8. Aug 15, 2013 #7
    Office_Shredder Thanks, that helps, especially the first paragraph...as u said, 'learning' is the most important thing!
  9. Aug 15, 2013 #8


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    you have to keep in mind. you can memorize the material but teachers like to put questions in there that aren't in the book that require synthesis of several different concepts that you really need to think about to work them together.
  10. Nov 4, 2013 #9
    Well I'm back with a related question and I'd love some feedback from all of you. So I'm finally in grad school and my school is notorious for giving extremely difficult, thought provoking questions for the weekly homework.

    Teachers encourage people to discuss h/w in groups so that we learn from each-other, but the h/w is often challenging enough so that even with a group of 6 people (with some PhD scholars also) we don't manage to get answers. We have 2 such subjects per semester, and research (which is supposed to be the main part of grad school).

    So I find that some people spend lots of time on h/w and spend hours trying to figure out the h/w. These people tend to lead the discussions in the group. I feel slightly 'inferior' to these people, because I just don't have the patience to sit with the same h/w problem for 2-3 hours and instead I rather focus on research work.

    Also, I find that I have a problem of making small errors in even relatively easy problems. So often its like everyone gets the same answer but even though I follow the same procedure, I just don't get the same answer.

    I'm not sure how to handle these problems. I also don't know whether ideally I should be spending more time with h/w!

    Please advise.
  11. Nov 4, 2013 #10
    If the home-work you get is thought-provoking, then that's excellent. It is true that the work will take time and patience before getting the right answer, but you should not give up on the problem so easily. Spend lots of time on the h/w until you have tried your hardest. This, in turn, will help you build the patience and perseverance required for research. While conducting research, you won't yield an exciting result every minute. As for making small errors, its often best to recheck all your work multiple times. This is important on h/w as it will get you in the habit of quickly rechecking your work on an exam. In other words, spend lots more time on the h/w until you get the answer and recheck your work often.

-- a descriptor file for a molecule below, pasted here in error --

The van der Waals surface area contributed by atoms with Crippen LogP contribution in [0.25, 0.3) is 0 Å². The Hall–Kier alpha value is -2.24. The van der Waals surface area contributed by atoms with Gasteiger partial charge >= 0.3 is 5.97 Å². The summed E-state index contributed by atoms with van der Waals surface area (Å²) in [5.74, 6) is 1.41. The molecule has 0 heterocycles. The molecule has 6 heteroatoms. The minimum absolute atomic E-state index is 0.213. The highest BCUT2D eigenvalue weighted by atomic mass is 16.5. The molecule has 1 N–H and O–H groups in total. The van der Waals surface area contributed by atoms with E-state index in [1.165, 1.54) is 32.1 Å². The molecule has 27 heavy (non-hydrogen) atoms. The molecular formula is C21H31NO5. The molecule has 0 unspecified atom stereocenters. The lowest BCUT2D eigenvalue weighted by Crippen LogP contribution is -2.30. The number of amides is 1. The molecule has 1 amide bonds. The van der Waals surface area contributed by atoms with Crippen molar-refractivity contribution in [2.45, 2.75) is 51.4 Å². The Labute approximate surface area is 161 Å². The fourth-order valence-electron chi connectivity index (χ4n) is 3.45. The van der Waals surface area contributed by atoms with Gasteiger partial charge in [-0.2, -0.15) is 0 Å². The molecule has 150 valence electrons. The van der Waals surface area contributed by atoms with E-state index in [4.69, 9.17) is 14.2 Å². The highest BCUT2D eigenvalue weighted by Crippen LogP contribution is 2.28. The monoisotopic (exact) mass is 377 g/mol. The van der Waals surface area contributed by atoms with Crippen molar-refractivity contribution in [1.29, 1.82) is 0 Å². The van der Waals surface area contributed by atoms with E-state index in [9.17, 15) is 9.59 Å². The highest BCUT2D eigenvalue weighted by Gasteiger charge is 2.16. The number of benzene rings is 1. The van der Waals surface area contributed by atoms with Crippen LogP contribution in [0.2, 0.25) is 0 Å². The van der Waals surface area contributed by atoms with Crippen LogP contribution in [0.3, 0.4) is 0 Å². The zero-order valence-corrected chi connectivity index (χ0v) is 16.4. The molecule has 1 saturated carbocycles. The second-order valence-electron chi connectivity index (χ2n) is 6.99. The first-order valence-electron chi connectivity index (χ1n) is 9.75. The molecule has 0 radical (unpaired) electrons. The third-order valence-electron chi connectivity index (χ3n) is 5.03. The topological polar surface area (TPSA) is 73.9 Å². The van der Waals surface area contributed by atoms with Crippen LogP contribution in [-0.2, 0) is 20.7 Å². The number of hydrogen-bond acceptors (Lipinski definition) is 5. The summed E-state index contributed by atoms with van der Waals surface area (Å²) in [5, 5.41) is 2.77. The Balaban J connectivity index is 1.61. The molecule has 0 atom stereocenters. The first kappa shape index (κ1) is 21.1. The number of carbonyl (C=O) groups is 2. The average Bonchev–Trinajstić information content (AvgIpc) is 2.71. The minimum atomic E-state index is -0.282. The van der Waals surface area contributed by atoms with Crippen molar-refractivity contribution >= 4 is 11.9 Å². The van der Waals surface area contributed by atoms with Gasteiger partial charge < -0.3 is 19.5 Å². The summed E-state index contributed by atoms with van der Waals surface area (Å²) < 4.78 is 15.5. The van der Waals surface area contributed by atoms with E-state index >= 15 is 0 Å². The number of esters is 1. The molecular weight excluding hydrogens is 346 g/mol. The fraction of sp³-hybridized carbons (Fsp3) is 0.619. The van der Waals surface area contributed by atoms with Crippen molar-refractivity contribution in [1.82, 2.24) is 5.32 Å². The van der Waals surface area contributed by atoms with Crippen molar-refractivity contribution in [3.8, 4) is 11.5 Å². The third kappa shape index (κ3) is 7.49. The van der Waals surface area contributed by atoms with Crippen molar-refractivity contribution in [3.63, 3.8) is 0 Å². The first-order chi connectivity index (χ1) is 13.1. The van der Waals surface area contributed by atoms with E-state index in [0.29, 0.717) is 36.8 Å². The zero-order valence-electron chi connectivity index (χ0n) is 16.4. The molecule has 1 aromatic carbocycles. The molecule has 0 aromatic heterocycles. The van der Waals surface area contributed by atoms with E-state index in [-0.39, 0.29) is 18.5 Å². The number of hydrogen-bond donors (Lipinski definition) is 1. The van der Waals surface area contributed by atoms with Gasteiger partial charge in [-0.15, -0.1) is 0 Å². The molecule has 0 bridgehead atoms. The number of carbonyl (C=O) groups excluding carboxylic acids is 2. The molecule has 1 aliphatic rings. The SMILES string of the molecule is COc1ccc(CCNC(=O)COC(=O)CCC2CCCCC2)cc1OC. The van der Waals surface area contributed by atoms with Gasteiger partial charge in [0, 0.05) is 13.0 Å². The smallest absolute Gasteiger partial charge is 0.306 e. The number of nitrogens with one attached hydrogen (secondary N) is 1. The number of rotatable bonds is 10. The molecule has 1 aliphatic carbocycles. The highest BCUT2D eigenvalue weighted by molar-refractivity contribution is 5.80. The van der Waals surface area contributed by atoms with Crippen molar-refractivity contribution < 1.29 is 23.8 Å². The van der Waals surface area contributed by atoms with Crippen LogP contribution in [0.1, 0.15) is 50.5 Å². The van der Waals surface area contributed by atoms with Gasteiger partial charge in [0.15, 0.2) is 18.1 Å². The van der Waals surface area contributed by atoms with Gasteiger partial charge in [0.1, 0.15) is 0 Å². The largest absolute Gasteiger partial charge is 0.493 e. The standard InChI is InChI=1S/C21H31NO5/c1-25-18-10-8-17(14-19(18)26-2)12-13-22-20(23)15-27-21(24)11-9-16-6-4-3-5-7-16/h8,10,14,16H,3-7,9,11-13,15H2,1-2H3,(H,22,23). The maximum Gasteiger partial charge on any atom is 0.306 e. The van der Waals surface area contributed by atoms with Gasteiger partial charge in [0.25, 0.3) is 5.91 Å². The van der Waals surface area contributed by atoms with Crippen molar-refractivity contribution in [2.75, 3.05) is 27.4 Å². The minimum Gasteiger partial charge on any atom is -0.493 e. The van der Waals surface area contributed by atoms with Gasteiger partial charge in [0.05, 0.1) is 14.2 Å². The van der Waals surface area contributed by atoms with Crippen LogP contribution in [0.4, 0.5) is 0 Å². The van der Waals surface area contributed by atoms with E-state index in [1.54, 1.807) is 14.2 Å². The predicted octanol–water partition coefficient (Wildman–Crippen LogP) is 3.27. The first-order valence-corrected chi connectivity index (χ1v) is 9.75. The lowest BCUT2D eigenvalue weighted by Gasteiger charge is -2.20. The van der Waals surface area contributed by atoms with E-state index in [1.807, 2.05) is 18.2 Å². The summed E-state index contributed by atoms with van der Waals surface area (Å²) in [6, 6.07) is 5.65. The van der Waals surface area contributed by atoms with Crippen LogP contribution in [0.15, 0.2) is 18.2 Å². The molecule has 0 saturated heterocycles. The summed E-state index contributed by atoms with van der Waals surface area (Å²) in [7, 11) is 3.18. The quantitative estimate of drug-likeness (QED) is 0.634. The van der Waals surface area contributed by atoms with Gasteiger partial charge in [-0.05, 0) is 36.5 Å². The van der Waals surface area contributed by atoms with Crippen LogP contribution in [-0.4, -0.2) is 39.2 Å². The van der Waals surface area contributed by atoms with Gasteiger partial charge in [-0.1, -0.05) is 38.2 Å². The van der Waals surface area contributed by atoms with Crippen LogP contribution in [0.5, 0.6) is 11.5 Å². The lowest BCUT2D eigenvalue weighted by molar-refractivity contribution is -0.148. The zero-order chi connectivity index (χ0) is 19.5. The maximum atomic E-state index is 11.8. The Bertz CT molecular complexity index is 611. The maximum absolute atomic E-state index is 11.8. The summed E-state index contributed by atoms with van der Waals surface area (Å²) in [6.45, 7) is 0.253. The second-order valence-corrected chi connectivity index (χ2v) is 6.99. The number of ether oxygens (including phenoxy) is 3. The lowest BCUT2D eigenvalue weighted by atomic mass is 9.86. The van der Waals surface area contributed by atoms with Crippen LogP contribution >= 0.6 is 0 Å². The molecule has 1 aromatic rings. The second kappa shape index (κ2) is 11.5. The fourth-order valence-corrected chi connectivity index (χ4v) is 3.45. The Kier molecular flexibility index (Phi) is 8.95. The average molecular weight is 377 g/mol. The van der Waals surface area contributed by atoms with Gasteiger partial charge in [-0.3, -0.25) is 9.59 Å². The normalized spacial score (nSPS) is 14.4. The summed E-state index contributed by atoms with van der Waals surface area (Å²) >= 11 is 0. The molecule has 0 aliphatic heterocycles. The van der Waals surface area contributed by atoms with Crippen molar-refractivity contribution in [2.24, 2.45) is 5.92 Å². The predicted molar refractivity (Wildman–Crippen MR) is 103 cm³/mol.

12. Nov 4, 2013 #11
    I understand what you're saying, but I only have 24 hours in a day and the h/w comes in weekly. So if I spend all that time on h/w for 2 subjects separately, and I do that for every week in the semester, when am I going to put in that thinking time for my research?? As you said, thinking sills will help me do research. But if I do h/w for so long, when am I getting a chance to implement that for research? I already spend about 20 hrs/week doing hw for the 2 subjects combined. Plus, I also need to study the chapters.
  13. Nov 4, 2013 #12
    Graduate school requires sacrifice. Since this is the start of your graduate school, there isn't much research to be done. When you get to the main research for your dissertation, you would have finished your courses by then. I will assume that you are a RA, therefore are having to do some more research. In that case, you will have to sacrifice some of your personal activities and focus more on school work.

    Officeshredder, I agree that learning should be valued much more then memorizing. However, at this point in the education system, it is more about memorizing formulas and techniques which will help you get more marks on the exam. It shouldn't be that way, but unfortunately it is.